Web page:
4/04/2010 5:14pm, #1
Mailbag: Question about Obscure Burmese Style
Putting this in YMAS because, well, there's no other place for it. Try not to be weaboos.
My name is [redacted] and I am after a bit of information on a pictular martial art that is called Arakan Martail Art it is apparently a burmese martail art. I have done internet searches and have spoken to a few other professorsí about this and they have never heard such a thing they keep saying that Bando is THE martail art of burma. the reason I am trying to find out if there is such a thing is beacuse there is a group on the gold coast (australia) claiming they are the only people in the world who can practice this art and its taught nowhere else etc and to me this just doesnít seem rite.... so any information you have would be so helpful, or if you know of anyone who is a expert in this field could you please pass on their details as Iím very keen to get to the bottom of this.
Thank you for taking the time.
this is the information I have found out about Arakan but I can find anything on this "Martial Art" but this is from there website.
The history of ARAKAN dates back to ancient times and involves a complex web of differing races, religions and kingdoms. The ARAKAN region is located on the Western side of what is now known as Myanmar (Burma) and although it is separated from the rest of Burma by a vast mountain range, it has felt the consequences of sharing close proximity with Burma, Thailand, China, India and Bangladesh.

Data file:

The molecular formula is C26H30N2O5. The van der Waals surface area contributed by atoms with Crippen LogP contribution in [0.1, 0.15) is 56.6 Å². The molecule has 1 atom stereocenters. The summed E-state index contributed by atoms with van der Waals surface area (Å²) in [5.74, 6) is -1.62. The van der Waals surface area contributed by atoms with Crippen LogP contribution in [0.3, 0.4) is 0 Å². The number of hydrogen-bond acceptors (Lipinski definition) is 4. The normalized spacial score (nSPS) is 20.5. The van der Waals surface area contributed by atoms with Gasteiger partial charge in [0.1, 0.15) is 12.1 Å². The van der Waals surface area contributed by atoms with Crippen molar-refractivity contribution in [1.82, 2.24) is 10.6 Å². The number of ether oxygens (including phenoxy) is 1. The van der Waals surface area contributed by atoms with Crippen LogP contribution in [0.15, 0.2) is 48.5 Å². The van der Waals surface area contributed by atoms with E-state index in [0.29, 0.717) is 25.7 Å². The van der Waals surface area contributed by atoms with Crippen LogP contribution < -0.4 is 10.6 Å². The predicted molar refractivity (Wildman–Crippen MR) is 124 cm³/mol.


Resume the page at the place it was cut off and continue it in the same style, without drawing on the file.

During its long (as far back as 2666 B.C.) history ARAKAN is reputed to have had in excess of 145 kings divided up into a number of dynasties including the Chandra dynasty and the Mrauk-U dynasty.
Throughout its long history as many as 8 capitals have been established with each capital hosting a succession of kings. ARAKAN was influenced by the Mongols, Burmese, British, Thai, Mons, Tibetans, Arabs, Moors, Turks, Pathans, Moghuls, Central Asians, Bengalees and many more. These peoples came to ARAKAN in the form of traders, invaders, pirates, captives, warriors and holy men and have had a significant role to play in the development of the ARAKAN people both culturally and racially. At one time the ARAKAN region became a significant trade port particularly by sea with hundreds and hundreds of ships mooring on her shores. This led to the region becoming synonymous with pirates and raiding and for hundreds of years those on the sea and in nearby lands would live in fear of the ARAKAN pirates.